Russ Chandler Stadium

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Russ Chandler Stadium

Russ Chandler Stadium is the home of the Georgia Tech Yellow Jackets baseball team. It was originally constructed in 1930 and reconstructed in 1985 and 2002. It is currently located at 255 Fifth Street in Atlanta, Georgia. The stadium is next to the Ford Environmental Science and Technology Building and across the street from the Klaus Advanced Computing Building. Russ Chandler Stadium is one of the premier collegiate ball parks in America, and is visited by thousands of fans every year.



The original Russ Chandler Stadium was constructed in 1930 then rebuilt in 1985. The original field is a part of a sporting complex that held the baseball field and football practice fields. This complex was surrounded by a concrete wall along Fowler Street. Parts of this wall are still intact today. Rose Bowl Field was the name of the original field because it was built with proceeds from the 1929 Rose Bowl game. The stadium built in 1985 featured bleacher seating, concessions,dugouts, press boxes, and restrooms. It was named after A. Russell Chandler the 3rd; who donated the funds necessary for the construction of the stadium.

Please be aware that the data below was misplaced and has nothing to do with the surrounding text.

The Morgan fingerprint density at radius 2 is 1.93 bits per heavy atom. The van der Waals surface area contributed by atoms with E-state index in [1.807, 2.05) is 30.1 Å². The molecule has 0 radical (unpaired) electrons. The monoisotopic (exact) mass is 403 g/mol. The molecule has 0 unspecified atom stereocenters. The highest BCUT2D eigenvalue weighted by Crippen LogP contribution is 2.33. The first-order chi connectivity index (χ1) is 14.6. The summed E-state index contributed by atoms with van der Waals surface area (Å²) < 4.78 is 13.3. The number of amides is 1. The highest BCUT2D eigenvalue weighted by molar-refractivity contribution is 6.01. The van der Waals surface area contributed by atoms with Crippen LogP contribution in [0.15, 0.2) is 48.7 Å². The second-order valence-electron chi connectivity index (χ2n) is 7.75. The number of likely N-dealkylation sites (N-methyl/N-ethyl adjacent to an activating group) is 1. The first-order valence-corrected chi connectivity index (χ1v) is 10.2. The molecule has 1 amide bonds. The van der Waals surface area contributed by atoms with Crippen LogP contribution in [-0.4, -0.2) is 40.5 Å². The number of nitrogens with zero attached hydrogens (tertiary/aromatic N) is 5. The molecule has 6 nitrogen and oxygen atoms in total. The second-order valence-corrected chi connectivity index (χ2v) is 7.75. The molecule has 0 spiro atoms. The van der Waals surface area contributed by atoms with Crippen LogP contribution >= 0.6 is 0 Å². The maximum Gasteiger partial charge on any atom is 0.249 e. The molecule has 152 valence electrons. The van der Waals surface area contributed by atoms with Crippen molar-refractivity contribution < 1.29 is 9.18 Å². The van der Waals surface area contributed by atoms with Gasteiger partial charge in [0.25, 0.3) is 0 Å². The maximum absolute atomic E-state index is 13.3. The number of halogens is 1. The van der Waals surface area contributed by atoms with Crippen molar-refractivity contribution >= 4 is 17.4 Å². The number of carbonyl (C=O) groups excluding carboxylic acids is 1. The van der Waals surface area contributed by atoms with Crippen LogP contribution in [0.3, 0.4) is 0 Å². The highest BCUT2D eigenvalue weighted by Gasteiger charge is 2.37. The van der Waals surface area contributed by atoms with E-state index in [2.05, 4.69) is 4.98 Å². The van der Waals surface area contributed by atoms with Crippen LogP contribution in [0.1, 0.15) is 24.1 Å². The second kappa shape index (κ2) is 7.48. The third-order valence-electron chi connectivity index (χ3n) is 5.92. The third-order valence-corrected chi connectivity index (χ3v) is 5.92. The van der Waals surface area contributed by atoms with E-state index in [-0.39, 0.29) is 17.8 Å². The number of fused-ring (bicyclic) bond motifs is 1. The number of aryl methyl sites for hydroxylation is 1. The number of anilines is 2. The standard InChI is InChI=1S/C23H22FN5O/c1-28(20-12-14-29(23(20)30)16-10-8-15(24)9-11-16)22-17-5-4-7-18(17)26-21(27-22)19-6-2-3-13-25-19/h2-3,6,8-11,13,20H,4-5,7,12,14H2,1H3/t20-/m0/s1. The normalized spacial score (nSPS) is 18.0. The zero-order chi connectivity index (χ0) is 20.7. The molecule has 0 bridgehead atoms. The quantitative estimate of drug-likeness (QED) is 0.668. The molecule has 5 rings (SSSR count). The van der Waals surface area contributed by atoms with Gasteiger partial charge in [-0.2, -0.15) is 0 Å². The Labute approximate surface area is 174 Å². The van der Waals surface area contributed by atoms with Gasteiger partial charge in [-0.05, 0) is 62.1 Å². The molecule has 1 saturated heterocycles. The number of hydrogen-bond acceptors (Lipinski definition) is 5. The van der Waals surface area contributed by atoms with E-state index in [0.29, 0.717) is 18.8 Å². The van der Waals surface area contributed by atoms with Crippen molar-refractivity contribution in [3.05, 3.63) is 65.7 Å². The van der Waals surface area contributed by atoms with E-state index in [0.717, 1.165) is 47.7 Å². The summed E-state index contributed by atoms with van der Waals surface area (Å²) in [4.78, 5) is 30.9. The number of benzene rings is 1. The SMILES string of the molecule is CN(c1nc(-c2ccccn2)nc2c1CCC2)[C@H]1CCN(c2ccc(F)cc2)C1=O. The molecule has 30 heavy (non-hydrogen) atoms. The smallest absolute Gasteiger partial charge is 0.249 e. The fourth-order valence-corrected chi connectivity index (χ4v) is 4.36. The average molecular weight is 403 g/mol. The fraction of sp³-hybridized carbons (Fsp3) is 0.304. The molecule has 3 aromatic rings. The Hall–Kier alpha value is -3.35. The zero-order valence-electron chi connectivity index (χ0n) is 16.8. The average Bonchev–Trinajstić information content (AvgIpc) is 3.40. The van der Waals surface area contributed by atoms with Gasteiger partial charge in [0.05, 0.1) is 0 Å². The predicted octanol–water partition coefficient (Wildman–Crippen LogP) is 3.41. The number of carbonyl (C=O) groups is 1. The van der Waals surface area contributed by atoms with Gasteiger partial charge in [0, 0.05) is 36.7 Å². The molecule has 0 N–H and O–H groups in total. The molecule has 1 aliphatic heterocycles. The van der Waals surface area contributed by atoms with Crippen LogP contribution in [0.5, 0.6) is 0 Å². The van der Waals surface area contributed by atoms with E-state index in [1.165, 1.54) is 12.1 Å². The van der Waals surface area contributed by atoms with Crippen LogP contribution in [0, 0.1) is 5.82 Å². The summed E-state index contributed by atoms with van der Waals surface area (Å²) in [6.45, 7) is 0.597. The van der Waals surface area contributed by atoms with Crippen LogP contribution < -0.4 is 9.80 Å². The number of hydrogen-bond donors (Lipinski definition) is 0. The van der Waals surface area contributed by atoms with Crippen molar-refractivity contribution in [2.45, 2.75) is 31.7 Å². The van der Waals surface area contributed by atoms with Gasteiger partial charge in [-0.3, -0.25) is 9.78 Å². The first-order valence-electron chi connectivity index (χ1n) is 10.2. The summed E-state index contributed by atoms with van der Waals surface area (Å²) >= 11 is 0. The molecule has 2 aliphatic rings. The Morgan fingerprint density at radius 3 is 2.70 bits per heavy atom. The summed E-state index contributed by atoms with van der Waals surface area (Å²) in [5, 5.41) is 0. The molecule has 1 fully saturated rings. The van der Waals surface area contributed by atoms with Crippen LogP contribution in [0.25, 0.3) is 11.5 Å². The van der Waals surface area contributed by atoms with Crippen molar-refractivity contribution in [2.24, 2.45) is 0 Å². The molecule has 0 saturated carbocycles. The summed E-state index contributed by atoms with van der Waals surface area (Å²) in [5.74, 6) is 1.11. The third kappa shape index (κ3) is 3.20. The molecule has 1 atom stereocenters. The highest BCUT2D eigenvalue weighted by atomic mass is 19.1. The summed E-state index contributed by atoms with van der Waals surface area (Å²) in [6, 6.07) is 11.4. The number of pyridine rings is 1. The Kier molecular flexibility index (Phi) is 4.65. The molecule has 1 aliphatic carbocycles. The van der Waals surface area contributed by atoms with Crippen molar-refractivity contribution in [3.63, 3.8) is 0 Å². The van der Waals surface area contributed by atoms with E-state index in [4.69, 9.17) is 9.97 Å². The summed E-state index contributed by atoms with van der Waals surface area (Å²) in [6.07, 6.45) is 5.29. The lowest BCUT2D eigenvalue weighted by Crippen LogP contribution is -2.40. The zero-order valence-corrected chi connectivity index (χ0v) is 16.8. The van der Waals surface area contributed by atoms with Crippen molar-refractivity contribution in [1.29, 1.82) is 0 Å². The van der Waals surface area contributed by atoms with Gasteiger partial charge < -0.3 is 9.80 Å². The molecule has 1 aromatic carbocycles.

Nicknamed the "Rusty C" and "Ole Rusty",[1] this stadium had a seating capacity of 2,500 people. The original Russ Chandler Stadium was home to some of the greatest baseball players in Georgia Tech history such as Kevin Brown, Nomar Garciaparra, and Jason Varitek all of which are in the Georgia Tech Athletic Hall of Fame. Russ Chandler Stadium was also the site of the 1985 Atlantic Coast Conference Tournament, 1987 NCAA Northeast Regional, the 1993 NCAA Atlantic Regional, the NCAA Atlanta Regionals in 2000, 2002, 2004, 2005, 2006, 2009 ,and 2010, and the NCAA Atlanta Super Regionals in 2000, 2002, 2004, and 2006. During the 1996 Olympics held in Atlanta, Georgia, Russ Chandler Stadium was used as a training facility for the baseball teams competing in the Olympic games.


The Russ Chandler Stadium features many amenities, from seating to locker rooms, that make it one of the top ballparks in America. Russ Chandler Stadium has a seating capacity of 5,157 seat in which 1,100 are backed. Ticket windows are located along the first and third base sides of the stadium along with a concession area located outside of the main entrance on the third base side. The press box and luxury suites also provide plenty of room for television and radio crews. The press box has a main seating area of 30 people, three auxiliary booths, and two enclosed luxury suites. This area allows broadcasters and writers cover the games in comfort. There are six additional suites located on both sides of the press box. The field itself features three covered batting cages and pitching mounds. For the players, there are locker rooms which includes a player's lounge, a video room, a room for the coaching staff, and a weight room.[2]

Field Dimensions

Russ Chandler Stadium

Left Field Line: 328 feet

Left Center Field: 391 feet

Straight Away Center Field: 400 feet

Right Center Field: 353 feet

Right Field Line: 334 feet[3]